It’s been over a month since my last lessons with my students in Pennsylvania. Recently, I received an letter from a parent about the recent success of her daughter who was a multi-talented voice/piano/guitar/songwriting student of mine. The article she linked to commended my student for her passion, originality, and strong audience response.
My immediate response was pride. Pride in Sarah, her work ethic, her passion, and her dedication toward music. However, as much thankful as they might be for my hand in Sarah’s success, it ultimately was Sarah herself to truly earned it. More on that in a moment.
I recently taught a band of students who frustrated me. I was simply substituting while their usual teacher was out. The frustration stemmed from several sources. Their behavior was mostly of teen-aged horseplay and acts of defiance. They were clearly trying to get a response out of me and test my patience: intentionally playing and singing poorly, criticizing every critique I had for them, questioning my musical abilities, mocking my “elevated” vocabulary, hinting ethnic slurs, and doing everything except trying to work on music. They clearly weren’t interested in taking any direction from anyone, let alone some guy they were seeing for a day.
So I let them goof off. And they got nothing from me.
Here’s the sobering reality: teachers are paid to have students fail.
Whether a child is learning piano or arithmetic, the teacher will get paid regardless of the student’s success. That said, it’s not a sustainable business model to do nothing and fail all students. In my experience, most teachers want to see their students succeed and thrive. However, our living doesn’t depend on that success necessarily.
As a teacher, I don’t think I can inherently teach anything. My role is to guide students down one of several paths of my expertise. However, if the student’s destination is opposite of mine, I can’t guide them. I can lecture. I can spout facts. I can demonstrate. Yet, if the student is not receptive, nothing is heard. Nothing is learned. Nothing is taught.
That said, it would be completely irresponsible of teachers to do nothing every time they meet resistance from students. Yes, part of our role is to be babysitters. For those poor souls teaching a public school class filled with students unwilling to learn, their role is simply a government-sanctioned babysitting service. The teacher can try to teach in class, but his/her ultimate job is to make money to support his/her family.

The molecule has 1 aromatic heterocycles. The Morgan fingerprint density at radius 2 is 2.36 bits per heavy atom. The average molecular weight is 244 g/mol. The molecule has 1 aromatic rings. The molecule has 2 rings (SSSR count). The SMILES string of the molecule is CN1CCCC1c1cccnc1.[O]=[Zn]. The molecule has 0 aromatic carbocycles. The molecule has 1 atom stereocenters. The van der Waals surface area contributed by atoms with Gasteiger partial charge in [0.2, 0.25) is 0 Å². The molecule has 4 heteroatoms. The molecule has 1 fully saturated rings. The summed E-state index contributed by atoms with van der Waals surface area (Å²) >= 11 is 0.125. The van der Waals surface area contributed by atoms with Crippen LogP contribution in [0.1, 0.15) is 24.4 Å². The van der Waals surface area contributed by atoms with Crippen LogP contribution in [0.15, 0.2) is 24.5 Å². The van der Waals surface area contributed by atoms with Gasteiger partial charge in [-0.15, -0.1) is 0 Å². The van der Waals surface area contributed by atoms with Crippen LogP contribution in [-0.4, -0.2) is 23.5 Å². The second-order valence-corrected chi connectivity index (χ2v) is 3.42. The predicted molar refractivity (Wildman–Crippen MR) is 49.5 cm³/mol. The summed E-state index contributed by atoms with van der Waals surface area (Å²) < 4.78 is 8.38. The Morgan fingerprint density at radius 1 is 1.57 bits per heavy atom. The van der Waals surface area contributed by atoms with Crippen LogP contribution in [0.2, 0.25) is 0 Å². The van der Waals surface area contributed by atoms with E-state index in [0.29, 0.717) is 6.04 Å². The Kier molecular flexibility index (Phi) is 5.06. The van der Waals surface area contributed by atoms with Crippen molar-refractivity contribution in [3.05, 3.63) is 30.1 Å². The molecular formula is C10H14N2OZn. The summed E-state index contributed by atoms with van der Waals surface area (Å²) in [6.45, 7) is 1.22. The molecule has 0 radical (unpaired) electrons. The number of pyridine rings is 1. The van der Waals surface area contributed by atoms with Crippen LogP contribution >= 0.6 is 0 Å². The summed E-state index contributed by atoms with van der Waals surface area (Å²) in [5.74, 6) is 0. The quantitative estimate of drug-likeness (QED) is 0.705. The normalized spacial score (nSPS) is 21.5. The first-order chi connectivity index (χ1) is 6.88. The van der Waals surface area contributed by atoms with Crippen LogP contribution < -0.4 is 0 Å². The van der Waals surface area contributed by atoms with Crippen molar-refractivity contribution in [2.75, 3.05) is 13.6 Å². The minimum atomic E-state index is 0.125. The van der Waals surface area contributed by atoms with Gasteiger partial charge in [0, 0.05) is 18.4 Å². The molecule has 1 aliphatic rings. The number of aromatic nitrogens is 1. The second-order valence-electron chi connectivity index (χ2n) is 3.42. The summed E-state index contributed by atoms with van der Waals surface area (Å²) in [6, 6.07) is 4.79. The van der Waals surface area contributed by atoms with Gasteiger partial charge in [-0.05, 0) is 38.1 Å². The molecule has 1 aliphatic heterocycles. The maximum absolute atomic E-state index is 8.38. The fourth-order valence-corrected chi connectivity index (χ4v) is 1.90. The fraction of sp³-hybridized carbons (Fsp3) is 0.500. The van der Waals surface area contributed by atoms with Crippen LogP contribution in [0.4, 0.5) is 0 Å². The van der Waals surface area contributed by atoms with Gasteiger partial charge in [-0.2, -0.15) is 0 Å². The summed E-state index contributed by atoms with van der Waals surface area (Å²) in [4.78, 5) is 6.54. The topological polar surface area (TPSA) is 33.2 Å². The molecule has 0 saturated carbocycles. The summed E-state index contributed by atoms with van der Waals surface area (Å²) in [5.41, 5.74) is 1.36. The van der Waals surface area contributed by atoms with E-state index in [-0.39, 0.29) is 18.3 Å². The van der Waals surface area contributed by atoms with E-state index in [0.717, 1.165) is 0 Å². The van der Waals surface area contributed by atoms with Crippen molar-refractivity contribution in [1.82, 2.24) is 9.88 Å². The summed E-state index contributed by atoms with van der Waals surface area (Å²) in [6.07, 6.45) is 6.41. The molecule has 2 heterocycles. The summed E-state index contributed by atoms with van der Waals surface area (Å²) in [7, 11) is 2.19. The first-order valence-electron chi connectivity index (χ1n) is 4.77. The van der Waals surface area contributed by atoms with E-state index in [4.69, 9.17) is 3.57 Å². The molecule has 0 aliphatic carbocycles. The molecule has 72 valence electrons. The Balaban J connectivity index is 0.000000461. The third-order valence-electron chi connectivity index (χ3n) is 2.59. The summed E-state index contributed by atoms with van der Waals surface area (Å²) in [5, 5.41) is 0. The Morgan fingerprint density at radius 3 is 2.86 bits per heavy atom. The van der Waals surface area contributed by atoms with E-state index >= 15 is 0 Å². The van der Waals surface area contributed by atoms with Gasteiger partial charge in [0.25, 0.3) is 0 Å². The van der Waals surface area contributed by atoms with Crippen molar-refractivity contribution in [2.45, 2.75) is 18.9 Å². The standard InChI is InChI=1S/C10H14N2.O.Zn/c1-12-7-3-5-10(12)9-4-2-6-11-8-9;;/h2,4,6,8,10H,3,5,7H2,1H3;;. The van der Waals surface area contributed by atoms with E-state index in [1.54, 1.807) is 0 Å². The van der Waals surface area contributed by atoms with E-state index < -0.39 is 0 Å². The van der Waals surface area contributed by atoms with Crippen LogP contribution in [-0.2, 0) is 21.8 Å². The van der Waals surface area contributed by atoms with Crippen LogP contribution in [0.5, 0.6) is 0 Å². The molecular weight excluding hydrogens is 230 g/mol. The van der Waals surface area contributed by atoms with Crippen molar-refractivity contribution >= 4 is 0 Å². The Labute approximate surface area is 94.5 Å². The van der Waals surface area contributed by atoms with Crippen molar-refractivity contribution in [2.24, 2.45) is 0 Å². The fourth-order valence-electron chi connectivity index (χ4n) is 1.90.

But beyond babysitting, parents rely on us, our training, our experience, and our expertise to help think of creative ways to frame the lessons in ways where the student becomes willing and able to learn. After all, a large part of being an adult is doing things that you really don’t want to do. Kids have to learn that lesson some time or risk staying in a state of arrested development. (Or they can become musicians.)
I’ve had many students like Sarah. I’ve also had many students like the band. Most students fall somewhere in the middle. In my experience, many lean a little closer to Sarah. I’ve had many students go from being apathetic or even hating music to becoming music lovers. I was one such student. All it took me was the right guidance, the right way of framing music, a way that made the lessons relevant to me.
I feel sad and guilty that in the short, single lesson I had with the band, the parents wasted their hard-earned money. I feel sad and guilty that the students didn’t even appreciate what their parents were trying to do for them. Even more sad was that the students were talented and capable of doing great things with some guidance.
Yes, I’m paid to see my students fail, but I want to see them succeed. They don’t have to become musicians, but I don’t want them to be among the millions of people who say, “I used to take lessons, but I was never any good at it. I wish I stuck with it.”
Students like Sarah make my job easier. They also make it rewarding. They help me grow. Progress can be seen with every small effort made on both the part of teacher and student. The teacher’s experience becomes an open well of wisdom and ideas rather than a dousing hose to get misbehaving students to cool off. Parents are happy because their hard-earned money is going towards guidance that helps make their child’s life more full, rich, and fulfilling. Kids are happy because they realize they have a talent that empowers them to be active parts of their communities.